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“Lost but Found - John Newton’s story of Amazing Grace" ~ Mark McCoy (July 28, 2013)

Mark McCoy has been presenting dramatic presentations for over 30 years. He presents numerous men from the Old and New Testaments, people from history who have been changed by the power of the Holy Spirit, and has spoken at a variety of events sharing God’s mercy and grace. Email: mccoym@zoominternet.net

The drama is set in Newton’s study about a month before his song “Amazing Grace” was first sung on New Years Day 1773. During the presentation “Newton” talks about how God was directing his path from the early days of his life, through the darkness of his involvement with the slave trade, and his coming to understand the amazing grace God has for each of his children.

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Click to see the third part of the presentation and the congregration sing "Amazing Grace".  

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Amazing Grace

Amazing Grace, how sweet the sound,
That saved a wretch like me....
I once was lost but now am found,
Was blind, but now, I see.

T'was Grace that taught...
my heart to fear.
And Grace, my fears relieved.
How precious did that Grace appear...
the hour I first believed.

Through many dangers, toils and snares...
we have already come.
T'was Grace that brought us safe thus far...
and Grace will lead us home.

The Lord has promised good to me...
His word my hope secures.
He will my shield and portion be...
as long as life endures.

Yes, when this flesh and heart shall fail,
And mortal life shall cease;
I shall possess, within the veil,
A life of joy and peace.

The earth shall soon dissolve like snow,
The sun forbear to shine;
But God, who call'd me here below,
Will be forever mine.

When we've been here ten thousand years...
bright shining as the sun.
We've no less days to sing God's praise...
then when we've first begun.

Amazing Grace, how sweet the sound,
That saved a wretch like me....
I once was lost but now am found,
Was blind, but now, I see.

 Written by John Newton (1725-1807)

The son of a commander of a merchant ship, John Newton in turn took to the sea. He ultimately became captain of his own ship, one which plied the slave trade.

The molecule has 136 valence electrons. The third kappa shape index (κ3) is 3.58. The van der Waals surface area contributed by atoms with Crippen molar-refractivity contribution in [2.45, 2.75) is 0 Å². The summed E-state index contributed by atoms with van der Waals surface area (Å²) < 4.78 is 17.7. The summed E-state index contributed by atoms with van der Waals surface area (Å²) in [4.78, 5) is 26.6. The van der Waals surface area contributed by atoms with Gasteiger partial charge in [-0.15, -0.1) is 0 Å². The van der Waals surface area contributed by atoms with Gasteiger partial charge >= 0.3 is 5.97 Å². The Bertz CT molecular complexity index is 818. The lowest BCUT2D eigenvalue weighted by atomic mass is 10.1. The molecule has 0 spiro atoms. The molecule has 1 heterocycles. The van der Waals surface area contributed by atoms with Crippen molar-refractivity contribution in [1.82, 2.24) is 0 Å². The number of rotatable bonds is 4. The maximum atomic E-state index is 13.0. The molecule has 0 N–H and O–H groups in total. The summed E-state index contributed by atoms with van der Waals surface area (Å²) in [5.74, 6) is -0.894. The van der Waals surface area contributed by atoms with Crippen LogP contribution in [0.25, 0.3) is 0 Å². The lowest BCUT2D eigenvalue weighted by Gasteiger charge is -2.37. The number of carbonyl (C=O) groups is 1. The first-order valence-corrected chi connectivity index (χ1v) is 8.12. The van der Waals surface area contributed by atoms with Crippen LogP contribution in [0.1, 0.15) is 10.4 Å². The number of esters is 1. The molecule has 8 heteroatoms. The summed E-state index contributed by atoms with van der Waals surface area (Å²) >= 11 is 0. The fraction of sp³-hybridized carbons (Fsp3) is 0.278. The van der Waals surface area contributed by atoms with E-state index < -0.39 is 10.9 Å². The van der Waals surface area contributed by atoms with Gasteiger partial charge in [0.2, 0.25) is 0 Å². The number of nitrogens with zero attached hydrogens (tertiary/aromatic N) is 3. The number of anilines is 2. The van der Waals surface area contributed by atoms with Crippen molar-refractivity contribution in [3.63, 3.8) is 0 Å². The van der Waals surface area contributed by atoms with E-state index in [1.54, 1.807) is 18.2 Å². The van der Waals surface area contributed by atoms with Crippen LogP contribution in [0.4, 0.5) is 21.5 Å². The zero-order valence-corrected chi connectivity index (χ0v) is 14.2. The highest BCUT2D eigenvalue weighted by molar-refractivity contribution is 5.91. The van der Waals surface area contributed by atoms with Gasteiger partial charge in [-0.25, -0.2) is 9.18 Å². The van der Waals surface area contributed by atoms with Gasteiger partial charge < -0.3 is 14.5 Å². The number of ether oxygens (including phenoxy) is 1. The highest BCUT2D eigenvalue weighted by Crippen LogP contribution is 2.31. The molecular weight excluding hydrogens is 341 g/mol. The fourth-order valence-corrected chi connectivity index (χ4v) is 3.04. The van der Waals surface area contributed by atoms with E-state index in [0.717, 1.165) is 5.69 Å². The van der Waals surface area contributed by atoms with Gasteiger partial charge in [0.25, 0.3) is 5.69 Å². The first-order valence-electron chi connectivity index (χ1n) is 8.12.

Although he had had some early religious instruction from his mother, who had died when he was a child, he had long since given up any religious convictions. However, on a homeward voyage, while he was attempting to steer the ship through a violent storm, he experienced what he was to refer to later as his “great deliverance.” He recorded in his journal that when all seemed lost and the ship would surely sink, he exclaimed, “Lord, have mercy upon us.” Later in his cabin he reflected on what he had said and began to believe that God had addressed him through the storm and that grace had begun to work for him.

For the rest of his life he observed the anniversary of May 10, 1748 as the day of his conversion, a day of humiliation in which he subjected his will to a higher power. “Thro’ many dangers, toils and snares, I have already come; ’tis grace has bro’t me safe thus far, and grace will lead me home.” He continued in the slave trade for a time after his conversion; however, he saw to it that the slaves under his care were treated humanely.

Years later, he turned away from the slave trade, and in 1755 he became a minister. During his ministry he wrote hymns for his weekly prayer meetings.


It is believed that when he wrote the lyrics to Amazing Grace, he was inspired by the songs/moaning he heard of slaves onboard his ship and that he set his words to the melody of what sounded like a West African sorrow chant.